Editors’ Note: We’re grateful to guest blogger Michael Durfee for adding to our ADHS conference reporting. Below is the first of three very insightful panel reviews he’s prepared. Michael is currently a doctoral candidate in History at SUNY Buffalo. He’s working on a dissertation that examines crack-era drug reform, racial conservatism, the state of race and police/resident relations in New York City, the emergence of hip-hop culture as a counter-narrative, and the politics of symbolism under the Reagan administration. At the Buffalo meeting, Michael presented a paper (“Len Bias and the Poltiics of the 1980s ‘Crack’ Panic”) which he’ll mention in the third and final of his reports.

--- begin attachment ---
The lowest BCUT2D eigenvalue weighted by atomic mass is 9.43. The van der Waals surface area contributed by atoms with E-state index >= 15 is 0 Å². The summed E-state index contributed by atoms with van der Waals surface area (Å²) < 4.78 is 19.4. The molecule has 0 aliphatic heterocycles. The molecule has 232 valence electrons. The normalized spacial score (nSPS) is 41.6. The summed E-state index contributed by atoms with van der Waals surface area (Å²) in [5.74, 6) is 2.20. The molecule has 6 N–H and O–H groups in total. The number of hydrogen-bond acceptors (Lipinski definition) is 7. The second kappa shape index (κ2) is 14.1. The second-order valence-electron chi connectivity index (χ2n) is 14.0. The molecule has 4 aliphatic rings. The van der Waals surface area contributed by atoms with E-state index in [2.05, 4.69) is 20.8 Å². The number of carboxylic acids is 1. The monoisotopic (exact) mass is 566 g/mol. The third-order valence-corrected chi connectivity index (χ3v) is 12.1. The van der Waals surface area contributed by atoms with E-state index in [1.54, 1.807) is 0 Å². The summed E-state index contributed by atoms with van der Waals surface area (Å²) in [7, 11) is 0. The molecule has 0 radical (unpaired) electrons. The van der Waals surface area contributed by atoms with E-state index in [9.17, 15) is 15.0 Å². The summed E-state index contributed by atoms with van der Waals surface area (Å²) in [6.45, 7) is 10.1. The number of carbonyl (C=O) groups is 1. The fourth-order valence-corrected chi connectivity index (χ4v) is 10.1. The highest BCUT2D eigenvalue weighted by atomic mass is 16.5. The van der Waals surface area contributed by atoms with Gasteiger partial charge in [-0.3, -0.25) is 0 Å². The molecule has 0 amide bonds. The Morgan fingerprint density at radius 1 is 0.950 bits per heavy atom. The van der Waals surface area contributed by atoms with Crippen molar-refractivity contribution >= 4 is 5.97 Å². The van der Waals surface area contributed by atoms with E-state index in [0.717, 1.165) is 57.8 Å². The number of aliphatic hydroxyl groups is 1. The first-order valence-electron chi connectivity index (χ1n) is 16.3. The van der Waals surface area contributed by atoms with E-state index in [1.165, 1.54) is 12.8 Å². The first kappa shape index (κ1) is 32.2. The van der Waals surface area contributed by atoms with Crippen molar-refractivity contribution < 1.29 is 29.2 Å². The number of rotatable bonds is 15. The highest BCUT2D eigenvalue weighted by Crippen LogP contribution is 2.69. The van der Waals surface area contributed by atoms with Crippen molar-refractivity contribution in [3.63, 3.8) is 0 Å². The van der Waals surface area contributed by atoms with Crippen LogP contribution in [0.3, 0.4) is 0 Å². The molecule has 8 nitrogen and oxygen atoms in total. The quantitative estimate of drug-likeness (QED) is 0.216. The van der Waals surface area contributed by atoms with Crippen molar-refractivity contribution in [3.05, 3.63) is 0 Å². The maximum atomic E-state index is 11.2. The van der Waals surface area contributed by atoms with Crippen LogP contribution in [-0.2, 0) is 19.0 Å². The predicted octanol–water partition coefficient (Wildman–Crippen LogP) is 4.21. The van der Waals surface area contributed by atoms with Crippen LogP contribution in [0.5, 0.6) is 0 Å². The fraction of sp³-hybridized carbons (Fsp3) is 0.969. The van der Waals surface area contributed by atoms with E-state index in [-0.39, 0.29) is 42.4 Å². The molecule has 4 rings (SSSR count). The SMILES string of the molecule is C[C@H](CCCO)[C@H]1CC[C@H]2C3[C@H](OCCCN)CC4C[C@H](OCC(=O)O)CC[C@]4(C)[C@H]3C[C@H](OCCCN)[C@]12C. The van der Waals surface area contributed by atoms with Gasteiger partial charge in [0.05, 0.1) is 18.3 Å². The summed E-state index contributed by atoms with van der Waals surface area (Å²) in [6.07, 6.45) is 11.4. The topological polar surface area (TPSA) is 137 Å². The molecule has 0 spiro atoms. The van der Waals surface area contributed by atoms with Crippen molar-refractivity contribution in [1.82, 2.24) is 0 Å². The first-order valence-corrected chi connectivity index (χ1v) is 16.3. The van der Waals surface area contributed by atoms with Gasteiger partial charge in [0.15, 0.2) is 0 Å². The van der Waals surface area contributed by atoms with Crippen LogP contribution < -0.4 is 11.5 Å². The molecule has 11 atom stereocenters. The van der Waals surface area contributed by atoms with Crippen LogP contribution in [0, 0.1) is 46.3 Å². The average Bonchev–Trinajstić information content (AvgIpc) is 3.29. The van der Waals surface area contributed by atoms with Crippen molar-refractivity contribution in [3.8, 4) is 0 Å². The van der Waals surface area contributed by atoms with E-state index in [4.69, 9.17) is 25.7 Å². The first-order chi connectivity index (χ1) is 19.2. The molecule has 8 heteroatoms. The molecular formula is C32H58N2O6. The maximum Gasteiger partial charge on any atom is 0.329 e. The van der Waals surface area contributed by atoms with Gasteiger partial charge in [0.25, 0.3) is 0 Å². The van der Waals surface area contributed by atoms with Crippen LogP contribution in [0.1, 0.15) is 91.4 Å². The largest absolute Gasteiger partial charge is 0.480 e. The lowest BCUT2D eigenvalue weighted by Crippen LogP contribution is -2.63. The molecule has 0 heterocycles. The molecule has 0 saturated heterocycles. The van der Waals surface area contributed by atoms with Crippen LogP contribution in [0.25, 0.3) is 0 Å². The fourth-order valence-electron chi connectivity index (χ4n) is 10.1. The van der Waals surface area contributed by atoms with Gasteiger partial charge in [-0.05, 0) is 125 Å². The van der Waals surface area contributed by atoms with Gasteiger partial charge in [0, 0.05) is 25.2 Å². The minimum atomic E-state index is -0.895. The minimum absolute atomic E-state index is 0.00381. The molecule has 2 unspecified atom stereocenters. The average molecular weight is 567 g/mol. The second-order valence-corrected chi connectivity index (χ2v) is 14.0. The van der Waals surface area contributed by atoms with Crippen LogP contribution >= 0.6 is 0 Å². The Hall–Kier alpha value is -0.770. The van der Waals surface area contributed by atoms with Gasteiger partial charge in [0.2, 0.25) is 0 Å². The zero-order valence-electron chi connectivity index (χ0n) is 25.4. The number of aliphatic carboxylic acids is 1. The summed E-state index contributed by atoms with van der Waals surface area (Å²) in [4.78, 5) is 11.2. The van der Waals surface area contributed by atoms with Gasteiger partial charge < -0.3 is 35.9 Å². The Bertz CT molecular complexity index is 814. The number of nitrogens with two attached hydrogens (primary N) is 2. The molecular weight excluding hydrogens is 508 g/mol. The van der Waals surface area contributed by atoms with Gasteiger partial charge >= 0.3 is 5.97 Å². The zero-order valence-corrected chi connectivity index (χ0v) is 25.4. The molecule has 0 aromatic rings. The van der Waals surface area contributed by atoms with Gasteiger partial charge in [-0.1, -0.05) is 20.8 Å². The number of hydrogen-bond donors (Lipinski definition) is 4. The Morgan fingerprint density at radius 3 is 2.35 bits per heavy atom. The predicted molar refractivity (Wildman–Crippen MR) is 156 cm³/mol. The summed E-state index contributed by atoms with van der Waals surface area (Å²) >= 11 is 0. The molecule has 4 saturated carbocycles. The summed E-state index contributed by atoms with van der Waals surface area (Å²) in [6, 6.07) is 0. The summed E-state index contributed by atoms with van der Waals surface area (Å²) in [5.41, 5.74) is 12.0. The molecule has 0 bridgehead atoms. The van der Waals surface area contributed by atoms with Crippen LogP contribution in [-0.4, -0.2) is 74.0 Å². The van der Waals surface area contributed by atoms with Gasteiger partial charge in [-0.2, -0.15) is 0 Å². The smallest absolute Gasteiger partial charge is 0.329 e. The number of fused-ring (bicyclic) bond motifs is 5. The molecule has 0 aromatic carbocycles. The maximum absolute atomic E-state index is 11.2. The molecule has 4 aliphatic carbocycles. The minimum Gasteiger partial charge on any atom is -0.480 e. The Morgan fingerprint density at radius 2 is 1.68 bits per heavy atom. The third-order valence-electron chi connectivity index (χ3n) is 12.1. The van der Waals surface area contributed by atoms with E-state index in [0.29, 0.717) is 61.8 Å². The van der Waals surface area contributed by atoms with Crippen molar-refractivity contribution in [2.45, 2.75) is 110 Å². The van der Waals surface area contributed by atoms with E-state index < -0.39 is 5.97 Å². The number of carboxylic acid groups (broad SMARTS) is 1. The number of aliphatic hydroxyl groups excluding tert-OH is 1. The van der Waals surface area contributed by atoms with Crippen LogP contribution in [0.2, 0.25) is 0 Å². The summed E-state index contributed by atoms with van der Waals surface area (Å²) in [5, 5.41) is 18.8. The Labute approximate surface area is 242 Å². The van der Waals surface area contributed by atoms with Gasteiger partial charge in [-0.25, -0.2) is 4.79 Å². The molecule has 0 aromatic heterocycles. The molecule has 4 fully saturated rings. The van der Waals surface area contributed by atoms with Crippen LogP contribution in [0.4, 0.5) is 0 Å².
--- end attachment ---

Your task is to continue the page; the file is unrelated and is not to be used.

David Courtwright began the afternoon by posing a fundamental question: Has the Internet exacerbated extant addiction? For Courtwright, the tentative answer appears to be an emphatic yes. In order to prove his case, Courtwright first points to what he refers to as “Limbic Capitalism”: The production, marketing, and distribution of goods and services that stimulate pleasure and emotional responses in the limbic region of the brain (gambling, junk food, internet addiction, etc.). Behaviors elicited by limbic capitalism take on characteristics of addiction and addictive behavior. Those of us with relatives or friends who spend ample time on social networking sites like facebook, or play Xbox into the early morning hours know all too well how this type of behavior mirrors that of someone, say, hooked on smack.